Houston, Texas

Frances Griffiths, M.D.
Warwick Medical School
Coventry, U.K.

Dale Guenter, M.D.
McMaster University
Hamilton, Ontario, Canada

Linda Harris, Ph.D.
National Cancer Institute
Bethesda, Md.

Bethany M. Hays, M.D.
True North Health Center
Falmouth, Maine

Eileen Hoffman, M.D.
New York University School of Medicine
New York, N.Y.

Tim Holt, M.D.
Warwick Medical School
Coventry, U.K.

Marshal Levine, M.D.
NASA
Washington, D.C.

Curt Lindberg, M.H.A.
Plexus Institute
Bordentown, N.J.

Robert Lindberg, M.D.
Columbia University
New York, N.Y.

Henri Lipmanowicz
Plexus Institute
Bordentown, N.J.

Jane Mahoney, D.S.N., R.N., C.N.S.-P./M.H., B.C.
University of Texas Health Science Center
Houston, Texas

Dannen D. Mannschreck, M.D.
Texas Tech University Health Sciences Ctr.
Odessa, Texas

Stewart P. Mennin, Ph.D.
Mennin Consulting & Associates
Albuquerque, N.M.

Dan Munday, M.D.
Warwick Medical School
Coventry, U.K.

Dan Pesut, Ph.D., R.N., A.P.R.N., B.C.
Indiana University School of Nursing
Indianapolis, Ind.

Mary K. Pierce, R.N.
Tucson VA Medical Center
Tucson, Ariz.

Diane M. Pittman, M.D.
Indian Health Service
Bemidji, Minn.

William Warren Riffle
University of Texas at Austin
Austin, Texas

Patricia Rush, M.D.
Primary Care Plus
Chicago, Ill.

Robert Prasaad Steiner, M.D., Ph.D.
University of Louisville
Louisville, Ky.

Anthony L. Suchman, M.D.
Relationship Centered Health Care
Rochester, N.Y.

Ann L. Swartz, M.S.M., A.P.R.N., C.R.N.P.
Penn State University
Harrisburg, Pa.

Muneesh Tewari, M.D., Ph.D.
Fred Hutchinson Cancer Research Center
Seattle, Wash.

Ralph M. Waugh, Ph.D.
Florida State University
Tallahassee, Fla.

Norbert A. Wetzel, Th.D.
Center for Family, Community & Social Justice
Princeton, N.J.

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BIBLIOGRAPHY

(Current as of date of this report; as provided by grantee organization; not verified by RWJF; items not available from RWJF.)

Books

Lindberg C, Nash S and Lindberg C. On the Edge: Nursing in the Age of Complexity. Bordentown, NJ: PlexusPress, 2008.

Articles

Singhal A. "Complexity in Practice: The Practice of Medicine is in the Interactions: A Day with Robert A. Lindberg, M.D." (Web posting), 2005. Available online.

Singhal A. "Trust is the Lubricant of Organizational Life: Lessons from the Life and Career of Henri Lipmanowicz" (Web posting), 2006. Summary available online.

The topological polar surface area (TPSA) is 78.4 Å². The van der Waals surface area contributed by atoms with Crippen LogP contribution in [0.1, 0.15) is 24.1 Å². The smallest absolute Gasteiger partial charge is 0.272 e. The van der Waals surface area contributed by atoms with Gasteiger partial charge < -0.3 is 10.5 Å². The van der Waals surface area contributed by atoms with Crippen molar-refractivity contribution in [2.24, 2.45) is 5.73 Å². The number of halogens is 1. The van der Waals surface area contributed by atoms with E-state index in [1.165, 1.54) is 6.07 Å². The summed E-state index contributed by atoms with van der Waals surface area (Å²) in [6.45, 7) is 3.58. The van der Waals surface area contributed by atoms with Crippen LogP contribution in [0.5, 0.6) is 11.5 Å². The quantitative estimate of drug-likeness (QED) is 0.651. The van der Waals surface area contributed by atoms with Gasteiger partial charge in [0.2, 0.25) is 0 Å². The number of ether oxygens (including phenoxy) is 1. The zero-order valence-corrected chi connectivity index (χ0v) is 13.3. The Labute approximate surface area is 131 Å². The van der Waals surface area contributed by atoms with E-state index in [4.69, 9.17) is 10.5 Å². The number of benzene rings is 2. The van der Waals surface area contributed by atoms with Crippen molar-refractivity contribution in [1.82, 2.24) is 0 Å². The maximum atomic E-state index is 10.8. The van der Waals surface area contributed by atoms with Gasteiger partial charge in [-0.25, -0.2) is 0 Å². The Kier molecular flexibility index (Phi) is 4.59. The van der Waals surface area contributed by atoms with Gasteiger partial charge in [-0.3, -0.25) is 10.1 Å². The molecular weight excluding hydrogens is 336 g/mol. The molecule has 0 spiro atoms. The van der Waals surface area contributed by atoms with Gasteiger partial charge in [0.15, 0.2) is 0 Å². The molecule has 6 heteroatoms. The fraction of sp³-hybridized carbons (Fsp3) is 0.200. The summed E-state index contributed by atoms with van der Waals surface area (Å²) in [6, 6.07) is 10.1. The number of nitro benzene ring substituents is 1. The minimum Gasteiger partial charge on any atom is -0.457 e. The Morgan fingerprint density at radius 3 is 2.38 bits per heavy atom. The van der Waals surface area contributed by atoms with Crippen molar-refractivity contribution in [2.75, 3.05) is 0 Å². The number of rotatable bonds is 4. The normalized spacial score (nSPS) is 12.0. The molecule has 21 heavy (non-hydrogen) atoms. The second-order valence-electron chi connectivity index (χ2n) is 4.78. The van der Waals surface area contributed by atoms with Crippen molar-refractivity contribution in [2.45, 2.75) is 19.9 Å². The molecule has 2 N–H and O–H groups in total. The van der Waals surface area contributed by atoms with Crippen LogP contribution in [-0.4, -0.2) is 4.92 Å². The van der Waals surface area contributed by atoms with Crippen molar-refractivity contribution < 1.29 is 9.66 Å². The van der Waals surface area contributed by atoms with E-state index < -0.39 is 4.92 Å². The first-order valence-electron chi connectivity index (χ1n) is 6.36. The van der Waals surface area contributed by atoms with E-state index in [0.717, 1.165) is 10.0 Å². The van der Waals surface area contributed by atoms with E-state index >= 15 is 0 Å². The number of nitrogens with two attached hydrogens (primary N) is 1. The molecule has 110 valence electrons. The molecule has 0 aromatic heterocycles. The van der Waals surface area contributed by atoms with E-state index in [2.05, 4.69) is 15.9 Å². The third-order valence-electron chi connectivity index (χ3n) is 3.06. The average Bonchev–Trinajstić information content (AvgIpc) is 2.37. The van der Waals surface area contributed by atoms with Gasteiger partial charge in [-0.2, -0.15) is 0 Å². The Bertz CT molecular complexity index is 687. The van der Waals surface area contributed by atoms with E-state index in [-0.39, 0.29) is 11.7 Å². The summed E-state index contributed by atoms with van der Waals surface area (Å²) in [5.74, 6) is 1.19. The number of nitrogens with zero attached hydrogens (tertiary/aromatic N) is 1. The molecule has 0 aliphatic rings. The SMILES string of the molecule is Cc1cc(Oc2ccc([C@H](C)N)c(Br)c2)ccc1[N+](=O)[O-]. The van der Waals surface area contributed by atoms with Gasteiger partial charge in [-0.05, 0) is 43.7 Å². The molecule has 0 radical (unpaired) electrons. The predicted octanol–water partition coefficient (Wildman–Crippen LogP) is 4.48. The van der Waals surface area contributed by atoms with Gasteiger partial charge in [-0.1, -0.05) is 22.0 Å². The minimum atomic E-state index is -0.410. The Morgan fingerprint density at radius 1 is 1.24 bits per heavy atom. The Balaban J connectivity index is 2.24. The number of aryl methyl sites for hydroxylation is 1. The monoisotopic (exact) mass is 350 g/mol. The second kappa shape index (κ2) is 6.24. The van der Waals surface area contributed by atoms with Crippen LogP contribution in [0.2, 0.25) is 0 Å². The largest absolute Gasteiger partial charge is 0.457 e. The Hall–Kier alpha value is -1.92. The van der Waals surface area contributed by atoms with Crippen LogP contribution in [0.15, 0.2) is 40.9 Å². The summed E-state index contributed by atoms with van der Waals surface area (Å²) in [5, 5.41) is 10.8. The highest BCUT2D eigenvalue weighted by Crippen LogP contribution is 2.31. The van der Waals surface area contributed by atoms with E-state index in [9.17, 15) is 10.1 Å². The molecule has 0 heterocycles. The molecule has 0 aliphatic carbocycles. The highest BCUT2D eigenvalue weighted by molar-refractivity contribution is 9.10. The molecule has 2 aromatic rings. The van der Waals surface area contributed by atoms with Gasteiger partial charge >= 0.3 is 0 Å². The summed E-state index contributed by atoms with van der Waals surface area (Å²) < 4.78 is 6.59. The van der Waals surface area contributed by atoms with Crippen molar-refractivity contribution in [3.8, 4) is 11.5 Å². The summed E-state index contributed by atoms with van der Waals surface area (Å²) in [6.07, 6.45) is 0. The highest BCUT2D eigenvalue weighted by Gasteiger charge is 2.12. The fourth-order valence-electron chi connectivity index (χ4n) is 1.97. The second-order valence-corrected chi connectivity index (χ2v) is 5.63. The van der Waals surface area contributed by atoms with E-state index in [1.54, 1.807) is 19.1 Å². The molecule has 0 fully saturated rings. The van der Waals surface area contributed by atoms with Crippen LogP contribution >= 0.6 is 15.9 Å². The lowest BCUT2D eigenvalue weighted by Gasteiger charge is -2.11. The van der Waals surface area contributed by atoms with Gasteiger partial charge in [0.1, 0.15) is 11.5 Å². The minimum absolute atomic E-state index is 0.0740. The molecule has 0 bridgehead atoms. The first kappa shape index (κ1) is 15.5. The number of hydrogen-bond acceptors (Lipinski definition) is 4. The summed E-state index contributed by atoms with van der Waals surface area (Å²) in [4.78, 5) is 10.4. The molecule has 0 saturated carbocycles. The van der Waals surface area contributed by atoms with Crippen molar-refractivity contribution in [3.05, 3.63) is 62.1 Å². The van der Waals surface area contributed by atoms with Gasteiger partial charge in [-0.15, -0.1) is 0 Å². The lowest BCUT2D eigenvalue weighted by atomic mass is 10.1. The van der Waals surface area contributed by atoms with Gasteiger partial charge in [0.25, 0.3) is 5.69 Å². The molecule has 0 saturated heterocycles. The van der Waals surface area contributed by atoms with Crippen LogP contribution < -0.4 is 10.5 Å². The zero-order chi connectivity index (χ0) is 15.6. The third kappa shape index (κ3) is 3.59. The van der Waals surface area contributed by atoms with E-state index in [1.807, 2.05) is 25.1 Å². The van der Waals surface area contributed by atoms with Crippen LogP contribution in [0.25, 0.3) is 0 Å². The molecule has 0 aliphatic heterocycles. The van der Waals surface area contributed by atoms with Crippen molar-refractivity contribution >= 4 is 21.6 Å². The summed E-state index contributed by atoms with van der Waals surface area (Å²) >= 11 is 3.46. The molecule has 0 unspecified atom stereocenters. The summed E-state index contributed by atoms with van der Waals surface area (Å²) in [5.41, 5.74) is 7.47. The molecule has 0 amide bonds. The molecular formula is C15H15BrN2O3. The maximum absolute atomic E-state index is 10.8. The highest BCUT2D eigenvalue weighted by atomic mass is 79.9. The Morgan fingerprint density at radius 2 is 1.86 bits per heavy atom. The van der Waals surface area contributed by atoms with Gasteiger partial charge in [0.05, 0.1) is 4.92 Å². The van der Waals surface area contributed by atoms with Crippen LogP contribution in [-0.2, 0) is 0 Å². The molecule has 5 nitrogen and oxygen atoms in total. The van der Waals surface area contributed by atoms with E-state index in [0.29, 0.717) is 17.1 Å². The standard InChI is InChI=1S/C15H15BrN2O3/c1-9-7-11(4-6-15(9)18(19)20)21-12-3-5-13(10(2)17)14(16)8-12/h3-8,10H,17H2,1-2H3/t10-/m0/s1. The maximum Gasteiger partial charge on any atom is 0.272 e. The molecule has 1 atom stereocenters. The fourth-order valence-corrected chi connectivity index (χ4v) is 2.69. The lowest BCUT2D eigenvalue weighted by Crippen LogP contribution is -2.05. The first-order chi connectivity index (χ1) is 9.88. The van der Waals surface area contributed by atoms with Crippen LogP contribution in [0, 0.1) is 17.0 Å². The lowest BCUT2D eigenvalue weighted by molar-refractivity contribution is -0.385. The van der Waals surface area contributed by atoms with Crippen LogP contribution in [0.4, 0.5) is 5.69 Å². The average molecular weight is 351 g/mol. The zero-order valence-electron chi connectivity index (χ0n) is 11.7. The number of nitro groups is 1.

Singhal A and Greiner K. "When the Task is Accomplished, We Can Say We Did it Ourselves: A Quest to Eliminate MRSA at the Veterans Health Administration's Hospitals in Pittsburgh" (Web posting), 2007. Summary available online.

Singhal A. "Which Nursing Home Would You Put Your Mother In?" A Conversation with Complexity Scholars Reuben McDaniel, Jr. and Ruth Anderson. (Web posting). Available online.

Reports

Positive Deviants Inspire Positive Change (Web posting), Bordentown, NJ: Plexus Institute, 2005. Available online.

A Paradox: Communication is the Issue and the Answer (Web posting), Bordentown, NJ: Plexus Institute, 2005. Available online.

Microbial Mutations Test Human lngenuity (Web posting), Bordentown, NJ: Plexus Institute, 2005. Available online.

Positive Deviance Helps Mankind Fight Microbes (Web posting), Bordentown, NJ: Plexus Institute, 2006. Available online.

Complexity and Change on the Reservation (Emerging newsletter Web posting), Bordentown, NJ: Plexus Institute, 2006. Available online. Scroll to the end and link to the PDF.

Cleanliness is a Fine Life Preserver-George Herbert, English Poet, 1693–1733 (Web posting), Bordentown, NJ: Plexus Institute, 2006. Available online.

Tiny Conspirators Talk to Each Other In Microscopic Bacterial Communities (Web Posting), Bordentown, NJ: Plexus Institute, 2006. Available online.

A New Wrinkle in Fighting Bad Bugs: Don't Let your Fashion be Infectious (Web posting), Bordentown, NJ: Plexus Institute, 2006. Available online.

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Report prepared by: James Wood
Reviewed by: Robert Narus
Reviewed by: Molly McKaughan
Program Officer: Rosemary Gibson